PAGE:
Quickfall pointed out that both labradors and poodles have hip problems which can be exaggerated in labradoodles. “People need to make sure they buy puppies responsibly and that the parents have a health test,” she said.

Griffiths confirmed that she tests her cocker spaniels and poodles for eye problems, which both breeds suffer from. If one is infected she won’t breed it.

Unfortunately the fashionable nature of these dogs means some are being bred without health checks. Locke said: “A big danger for these dogs is how fashionable they are. Fashion commands high prices which attracts indiscriminate breeding.” So, potential crossbreed buyers should consider the ethics of buying into this trend.

In more practical terms the fashionable nature of these crosses means some people charge extortionate prices for them. Rusdale said: “It is ridiculous that people charge over £1000 for crossbreeds. They are only crossbreeds at the end of the day. That’s more than some pedigree dogs cost.”

Cumberland sells his puggles for between £1500 and £1000. He argues that he is entitled to charge these prices, especially if people are happy to pay them. “My prices reflect that puggles are hard to breed and that I do my job very well,” said Cumberland.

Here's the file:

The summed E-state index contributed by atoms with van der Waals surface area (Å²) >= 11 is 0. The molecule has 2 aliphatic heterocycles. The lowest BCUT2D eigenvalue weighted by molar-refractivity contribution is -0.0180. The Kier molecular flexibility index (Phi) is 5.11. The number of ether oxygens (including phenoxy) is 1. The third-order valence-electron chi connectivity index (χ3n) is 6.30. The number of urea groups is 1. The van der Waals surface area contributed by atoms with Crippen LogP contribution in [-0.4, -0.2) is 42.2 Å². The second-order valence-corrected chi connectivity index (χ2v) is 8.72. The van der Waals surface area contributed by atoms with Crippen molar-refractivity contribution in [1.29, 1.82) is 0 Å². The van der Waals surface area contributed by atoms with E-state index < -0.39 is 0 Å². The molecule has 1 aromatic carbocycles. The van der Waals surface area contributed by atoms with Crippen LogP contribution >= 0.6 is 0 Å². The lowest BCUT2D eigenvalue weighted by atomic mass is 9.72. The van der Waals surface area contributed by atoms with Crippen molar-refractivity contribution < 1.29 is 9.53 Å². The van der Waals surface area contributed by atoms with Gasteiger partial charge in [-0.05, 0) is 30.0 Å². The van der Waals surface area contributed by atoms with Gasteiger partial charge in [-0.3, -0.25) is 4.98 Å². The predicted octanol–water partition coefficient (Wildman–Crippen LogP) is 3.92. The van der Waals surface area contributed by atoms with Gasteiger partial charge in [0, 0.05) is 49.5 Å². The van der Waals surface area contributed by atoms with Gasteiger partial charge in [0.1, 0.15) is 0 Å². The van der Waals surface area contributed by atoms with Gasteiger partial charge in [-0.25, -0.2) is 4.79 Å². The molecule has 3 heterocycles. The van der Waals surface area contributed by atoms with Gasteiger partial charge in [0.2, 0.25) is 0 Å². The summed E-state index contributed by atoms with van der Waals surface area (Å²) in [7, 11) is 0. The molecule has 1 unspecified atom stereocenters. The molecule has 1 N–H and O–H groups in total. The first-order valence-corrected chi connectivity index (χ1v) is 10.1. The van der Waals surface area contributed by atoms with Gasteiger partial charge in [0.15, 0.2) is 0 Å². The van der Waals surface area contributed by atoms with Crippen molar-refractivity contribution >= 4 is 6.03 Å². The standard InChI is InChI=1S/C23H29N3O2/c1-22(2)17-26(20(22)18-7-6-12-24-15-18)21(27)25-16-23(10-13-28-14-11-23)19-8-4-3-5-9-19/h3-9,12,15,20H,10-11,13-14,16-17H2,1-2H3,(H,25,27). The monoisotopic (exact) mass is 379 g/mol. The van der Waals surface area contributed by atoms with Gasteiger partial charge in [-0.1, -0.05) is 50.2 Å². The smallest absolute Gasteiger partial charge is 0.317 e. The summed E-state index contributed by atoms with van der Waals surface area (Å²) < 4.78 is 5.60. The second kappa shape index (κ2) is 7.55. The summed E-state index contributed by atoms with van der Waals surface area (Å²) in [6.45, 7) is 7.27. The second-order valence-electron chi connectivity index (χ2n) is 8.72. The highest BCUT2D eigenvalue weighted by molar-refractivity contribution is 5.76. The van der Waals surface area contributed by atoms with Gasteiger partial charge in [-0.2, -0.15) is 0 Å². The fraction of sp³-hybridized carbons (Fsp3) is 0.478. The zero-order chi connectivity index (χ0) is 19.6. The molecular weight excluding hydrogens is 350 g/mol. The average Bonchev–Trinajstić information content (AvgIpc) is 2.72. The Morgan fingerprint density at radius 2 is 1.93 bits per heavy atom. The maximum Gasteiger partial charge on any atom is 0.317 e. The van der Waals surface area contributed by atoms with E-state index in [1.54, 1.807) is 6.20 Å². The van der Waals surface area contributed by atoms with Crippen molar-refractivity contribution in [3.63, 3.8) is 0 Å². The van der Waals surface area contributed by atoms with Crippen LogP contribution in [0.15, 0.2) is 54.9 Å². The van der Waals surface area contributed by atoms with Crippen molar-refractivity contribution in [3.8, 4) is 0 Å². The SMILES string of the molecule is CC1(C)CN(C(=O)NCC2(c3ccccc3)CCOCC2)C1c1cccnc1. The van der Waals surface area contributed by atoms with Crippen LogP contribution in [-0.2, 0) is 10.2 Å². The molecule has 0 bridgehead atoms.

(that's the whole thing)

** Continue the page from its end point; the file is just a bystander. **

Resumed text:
Whichever side you fall on the debate about crossbreed dogs, what is apparent is the importance of a health check of a puppy’s line. Once the healthiness is checked, whether or not you opt for pedigree or quirky cross is down to personal taste. Just be aware that your adorable looking chorkie may in fact have a difficult personality mix.

A mix of crossbreeds

Chiweenie: A chihuahua and dachshund. Meant to resemble the chihuahua in face and size but have the long body of a dachshund. A sweet-natured dog that is good with children.

Cavachon: A cavalier king charles spaniel and brichon frise cross. A fluffy affectionate dog that requires close companionship.

Chorkie: A chihuahua and yorkshire terrier cross. A small, energetic  cross that makes a good lap dog and guard dog.